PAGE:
The rapid onset of cellulitis in the setting of soft tissue trauma and exposure to water should alert the clinician regarding the possibility of infection with this organism.  Treatment of soft tissue infections caused by A. hydrophila involves both medical and surgical regimens.  Incision and drainage is required for puncture wounds and for other soft tissue infections.  After surgical decompression, parenteral and oral antibiosis is an essential part of the treatment. While clinical isolates of Aeromonas are susceptible to a wide range of antibiotics, they are universally resistant to penicillin, ampicillin, carbenicillin, and cefazolin.  The microbiology laboratory should be alerted to the clinical setting so that an oxidase or deoxyribonuclease screen is performed to differentiate A. hydrophila from microbiologically similar organisms and, hence, avoid the possibility of a fulminant infection. Similarly, appropriate antimicrobial therapy, as determined by culture and sensitivity report, is of paramount importance in addition to early surgical exploration of wounds, for optimal management of these rare, but rapidly progressive, infections.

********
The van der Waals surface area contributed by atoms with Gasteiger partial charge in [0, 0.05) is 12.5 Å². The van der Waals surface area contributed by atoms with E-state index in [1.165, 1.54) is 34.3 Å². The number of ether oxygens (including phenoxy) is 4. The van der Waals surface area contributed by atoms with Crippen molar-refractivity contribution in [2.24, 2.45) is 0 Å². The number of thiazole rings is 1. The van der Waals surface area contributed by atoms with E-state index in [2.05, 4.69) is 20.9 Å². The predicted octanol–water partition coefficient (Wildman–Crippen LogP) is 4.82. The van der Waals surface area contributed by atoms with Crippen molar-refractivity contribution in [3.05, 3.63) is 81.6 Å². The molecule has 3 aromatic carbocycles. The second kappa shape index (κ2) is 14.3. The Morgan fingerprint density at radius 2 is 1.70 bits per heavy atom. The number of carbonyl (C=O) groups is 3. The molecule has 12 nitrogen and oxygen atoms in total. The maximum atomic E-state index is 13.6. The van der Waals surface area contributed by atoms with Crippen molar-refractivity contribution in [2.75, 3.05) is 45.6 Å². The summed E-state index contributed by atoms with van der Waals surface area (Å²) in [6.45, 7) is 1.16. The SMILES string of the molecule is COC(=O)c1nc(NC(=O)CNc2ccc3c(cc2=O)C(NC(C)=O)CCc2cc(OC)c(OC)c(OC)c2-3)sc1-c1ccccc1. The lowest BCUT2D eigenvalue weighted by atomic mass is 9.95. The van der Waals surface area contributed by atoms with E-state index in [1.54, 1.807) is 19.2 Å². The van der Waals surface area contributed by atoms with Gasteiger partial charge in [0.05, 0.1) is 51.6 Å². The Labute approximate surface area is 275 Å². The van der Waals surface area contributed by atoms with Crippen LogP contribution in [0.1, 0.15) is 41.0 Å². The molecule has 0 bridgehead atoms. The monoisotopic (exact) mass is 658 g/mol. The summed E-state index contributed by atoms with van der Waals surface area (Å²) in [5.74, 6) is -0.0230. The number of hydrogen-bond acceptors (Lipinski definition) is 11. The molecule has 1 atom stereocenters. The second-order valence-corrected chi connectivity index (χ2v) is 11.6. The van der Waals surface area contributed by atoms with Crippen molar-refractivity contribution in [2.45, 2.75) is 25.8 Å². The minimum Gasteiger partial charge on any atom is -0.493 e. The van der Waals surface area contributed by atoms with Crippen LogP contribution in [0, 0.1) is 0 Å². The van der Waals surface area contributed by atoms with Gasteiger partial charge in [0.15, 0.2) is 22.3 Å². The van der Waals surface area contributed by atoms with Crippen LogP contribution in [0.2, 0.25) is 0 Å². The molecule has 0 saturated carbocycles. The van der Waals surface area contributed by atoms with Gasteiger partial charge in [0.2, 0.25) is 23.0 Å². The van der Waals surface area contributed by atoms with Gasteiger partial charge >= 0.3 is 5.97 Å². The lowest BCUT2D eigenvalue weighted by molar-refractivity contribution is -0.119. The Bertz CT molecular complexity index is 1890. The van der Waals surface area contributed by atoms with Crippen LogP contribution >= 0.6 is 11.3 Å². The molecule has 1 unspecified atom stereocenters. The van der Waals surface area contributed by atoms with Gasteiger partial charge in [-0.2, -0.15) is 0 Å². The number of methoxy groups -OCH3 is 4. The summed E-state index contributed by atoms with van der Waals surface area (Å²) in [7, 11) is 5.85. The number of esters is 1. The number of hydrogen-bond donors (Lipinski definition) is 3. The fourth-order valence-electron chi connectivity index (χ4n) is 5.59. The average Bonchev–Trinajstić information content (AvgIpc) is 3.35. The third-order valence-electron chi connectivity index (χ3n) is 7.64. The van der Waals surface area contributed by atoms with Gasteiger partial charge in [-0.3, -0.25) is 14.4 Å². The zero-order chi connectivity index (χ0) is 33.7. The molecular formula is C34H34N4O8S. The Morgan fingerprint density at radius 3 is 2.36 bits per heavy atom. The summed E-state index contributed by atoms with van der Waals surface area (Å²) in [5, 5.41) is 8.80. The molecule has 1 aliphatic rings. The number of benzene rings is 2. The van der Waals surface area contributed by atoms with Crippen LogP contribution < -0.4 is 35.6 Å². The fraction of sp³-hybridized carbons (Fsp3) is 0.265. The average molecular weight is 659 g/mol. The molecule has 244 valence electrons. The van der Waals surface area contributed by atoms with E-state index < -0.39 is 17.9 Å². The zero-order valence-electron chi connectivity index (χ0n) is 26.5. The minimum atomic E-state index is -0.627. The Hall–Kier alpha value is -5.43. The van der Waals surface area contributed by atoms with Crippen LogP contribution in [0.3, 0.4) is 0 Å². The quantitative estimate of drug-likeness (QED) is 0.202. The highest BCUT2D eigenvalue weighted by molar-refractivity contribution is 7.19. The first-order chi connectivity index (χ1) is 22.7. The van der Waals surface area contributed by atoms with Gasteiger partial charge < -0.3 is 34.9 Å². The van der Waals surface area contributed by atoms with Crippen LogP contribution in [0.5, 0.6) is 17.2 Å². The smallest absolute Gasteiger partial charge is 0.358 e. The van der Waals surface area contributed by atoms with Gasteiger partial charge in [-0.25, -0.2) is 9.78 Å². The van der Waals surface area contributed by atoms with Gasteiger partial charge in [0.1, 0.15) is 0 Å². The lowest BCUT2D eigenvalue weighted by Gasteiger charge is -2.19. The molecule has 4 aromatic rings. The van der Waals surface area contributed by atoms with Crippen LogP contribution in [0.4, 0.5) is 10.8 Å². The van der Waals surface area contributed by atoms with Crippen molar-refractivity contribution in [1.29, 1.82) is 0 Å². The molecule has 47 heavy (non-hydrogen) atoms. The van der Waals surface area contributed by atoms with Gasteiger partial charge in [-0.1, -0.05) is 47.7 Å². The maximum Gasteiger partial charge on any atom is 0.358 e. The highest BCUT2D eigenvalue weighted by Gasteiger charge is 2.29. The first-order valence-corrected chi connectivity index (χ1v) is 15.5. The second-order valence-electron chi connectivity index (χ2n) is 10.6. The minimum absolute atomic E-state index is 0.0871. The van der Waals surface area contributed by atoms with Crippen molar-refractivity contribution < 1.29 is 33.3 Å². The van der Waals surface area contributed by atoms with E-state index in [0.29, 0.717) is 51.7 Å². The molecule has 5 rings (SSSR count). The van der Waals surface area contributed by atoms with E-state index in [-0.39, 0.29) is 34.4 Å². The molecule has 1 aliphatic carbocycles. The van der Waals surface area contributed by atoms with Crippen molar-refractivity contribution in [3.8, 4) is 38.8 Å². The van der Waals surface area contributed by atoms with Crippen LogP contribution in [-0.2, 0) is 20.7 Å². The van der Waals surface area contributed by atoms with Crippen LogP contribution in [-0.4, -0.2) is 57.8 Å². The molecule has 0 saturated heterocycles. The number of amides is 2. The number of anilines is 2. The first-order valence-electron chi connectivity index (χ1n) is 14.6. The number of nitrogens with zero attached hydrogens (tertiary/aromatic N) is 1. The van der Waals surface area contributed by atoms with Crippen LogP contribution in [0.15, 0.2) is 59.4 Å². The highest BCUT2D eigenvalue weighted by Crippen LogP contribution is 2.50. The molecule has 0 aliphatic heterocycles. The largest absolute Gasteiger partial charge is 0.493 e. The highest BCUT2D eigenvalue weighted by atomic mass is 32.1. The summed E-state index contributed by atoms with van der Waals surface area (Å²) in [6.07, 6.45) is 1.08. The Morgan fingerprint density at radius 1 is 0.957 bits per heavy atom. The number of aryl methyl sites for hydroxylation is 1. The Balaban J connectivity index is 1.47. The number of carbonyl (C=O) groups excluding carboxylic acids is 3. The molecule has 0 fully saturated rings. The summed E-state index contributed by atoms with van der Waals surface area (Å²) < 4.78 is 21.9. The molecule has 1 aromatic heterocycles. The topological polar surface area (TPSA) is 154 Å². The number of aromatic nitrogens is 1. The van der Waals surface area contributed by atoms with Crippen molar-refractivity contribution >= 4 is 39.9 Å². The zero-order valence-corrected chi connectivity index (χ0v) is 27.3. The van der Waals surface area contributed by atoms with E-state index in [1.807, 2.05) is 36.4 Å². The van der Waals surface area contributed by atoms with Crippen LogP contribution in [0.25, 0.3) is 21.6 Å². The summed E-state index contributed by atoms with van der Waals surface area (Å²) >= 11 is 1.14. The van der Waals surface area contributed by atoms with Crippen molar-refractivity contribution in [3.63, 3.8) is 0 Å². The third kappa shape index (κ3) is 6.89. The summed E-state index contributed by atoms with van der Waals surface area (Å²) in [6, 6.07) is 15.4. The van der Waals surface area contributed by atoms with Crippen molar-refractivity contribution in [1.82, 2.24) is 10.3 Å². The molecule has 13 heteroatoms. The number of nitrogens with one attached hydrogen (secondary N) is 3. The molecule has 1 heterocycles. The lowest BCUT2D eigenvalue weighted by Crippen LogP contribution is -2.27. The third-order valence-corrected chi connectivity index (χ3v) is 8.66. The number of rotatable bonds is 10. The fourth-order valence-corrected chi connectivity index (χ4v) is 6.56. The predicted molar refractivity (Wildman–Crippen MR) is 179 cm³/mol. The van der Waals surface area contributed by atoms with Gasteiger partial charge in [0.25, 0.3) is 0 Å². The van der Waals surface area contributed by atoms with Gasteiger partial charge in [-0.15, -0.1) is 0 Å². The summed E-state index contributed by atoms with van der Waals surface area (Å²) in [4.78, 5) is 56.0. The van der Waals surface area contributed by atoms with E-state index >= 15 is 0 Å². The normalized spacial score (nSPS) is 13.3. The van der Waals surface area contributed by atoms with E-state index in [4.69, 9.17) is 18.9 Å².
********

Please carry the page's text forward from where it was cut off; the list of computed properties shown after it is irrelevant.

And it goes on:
Copyright 2011 - Indian Journal of Critical Care Medicine